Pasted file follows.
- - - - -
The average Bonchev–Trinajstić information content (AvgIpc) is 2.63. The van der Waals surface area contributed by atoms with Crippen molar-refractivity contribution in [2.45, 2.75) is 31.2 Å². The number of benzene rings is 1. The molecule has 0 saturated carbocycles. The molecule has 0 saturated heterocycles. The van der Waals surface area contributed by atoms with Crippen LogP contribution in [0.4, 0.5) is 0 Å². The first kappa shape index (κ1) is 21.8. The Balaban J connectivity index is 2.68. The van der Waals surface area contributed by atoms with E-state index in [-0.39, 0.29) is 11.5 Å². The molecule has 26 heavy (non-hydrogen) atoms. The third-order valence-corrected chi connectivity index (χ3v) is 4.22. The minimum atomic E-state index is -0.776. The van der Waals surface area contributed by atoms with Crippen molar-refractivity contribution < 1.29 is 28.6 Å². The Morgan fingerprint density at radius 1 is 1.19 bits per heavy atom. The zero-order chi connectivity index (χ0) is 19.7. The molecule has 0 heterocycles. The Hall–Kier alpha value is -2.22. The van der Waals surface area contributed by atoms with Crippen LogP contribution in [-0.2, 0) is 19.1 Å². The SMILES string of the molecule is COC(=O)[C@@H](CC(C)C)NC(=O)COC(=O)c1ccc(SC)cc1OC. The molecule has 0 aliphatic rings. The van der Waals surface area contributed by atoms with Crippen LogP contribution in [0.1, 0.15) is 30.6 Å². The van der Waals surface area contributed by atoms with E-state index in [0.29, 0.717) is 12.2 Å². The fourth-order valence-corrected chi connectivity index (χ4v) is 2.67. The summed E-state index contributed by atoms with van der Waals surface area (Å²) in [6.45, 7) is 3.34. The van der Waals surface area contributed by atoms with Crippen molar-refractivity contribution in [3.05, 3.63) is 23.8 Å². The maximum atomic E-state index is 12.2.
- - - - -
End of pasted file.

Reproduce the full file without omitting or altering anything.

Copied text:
The average Bonchev–Trinajstić information content (AvgIpc) is 2.63. The van der Waals surface area contributed by atoms with Crippen molar-refractivity contribution in [2.45, 2.75) is 31.2 Å². The number of benzene rings is 1. The molecule has 0 saturated carbocycles. The molecule has 0 saturated heterocycles. The van der Waals surface area contributed by atoms with Crippen LogP contribution in [0.4, 0.5) is 0 Å². The first kappa shape index (κ1) is 21.8. The Balaban J connectivity index is 2.68. The van der Waals surface area contributed by atoms with E-state index in [-0.39, 0.29) is 11.5 Å². The molecule has 26 heavy (non-hydrogen) atoms. The third-order valence-corrected chi connectivity index (χ3v) is 4.22. The minimum atomic E-state index is -0.776. The van der Waals surface area contributed by atoms with Crippen molar-refractivity contribution < 1.29 is 28.6 Å². The Morgan fingerprint density at radius 1 is 1.19 bits per heavy atom. The zero-order chi connectivity index (χ0) is 19.7. The molecule has 0 heterocycles. The Hall–Kier alpha value is -2.22. The van der Waals surface area contributed by atoms with Crippen LogP contribution in [-0.2, 0) is 19.1 Å². The SMILES string of the molecule is COC(=O)[C@@H](CC(C)C)NC(=O)COC(=O)c1ccc(SC)cc1OC. The molecule has 0 aliphatic rings. The van der Waals surface area contributed by atoms with Crippen LogP contribution in [0.1, 0.15) is 30.6 Å². The van der Waals surface area contributed by atoms with E-state index in [0.29, 0.717) is 12.2 Å². The fourth-order valence-corrected chi connectivity index (χ4v) is 2.67. The summed E-state index contributed by atoms with van der Waals surface area (Å²) in [6.45, 7) is 3.34. The van der Waals surface area contributed by atoms with Crippen molar-refractivity contribution in [3.05, 3.63) is 23.8 Å². The maximum atomic E-state index is 12.2.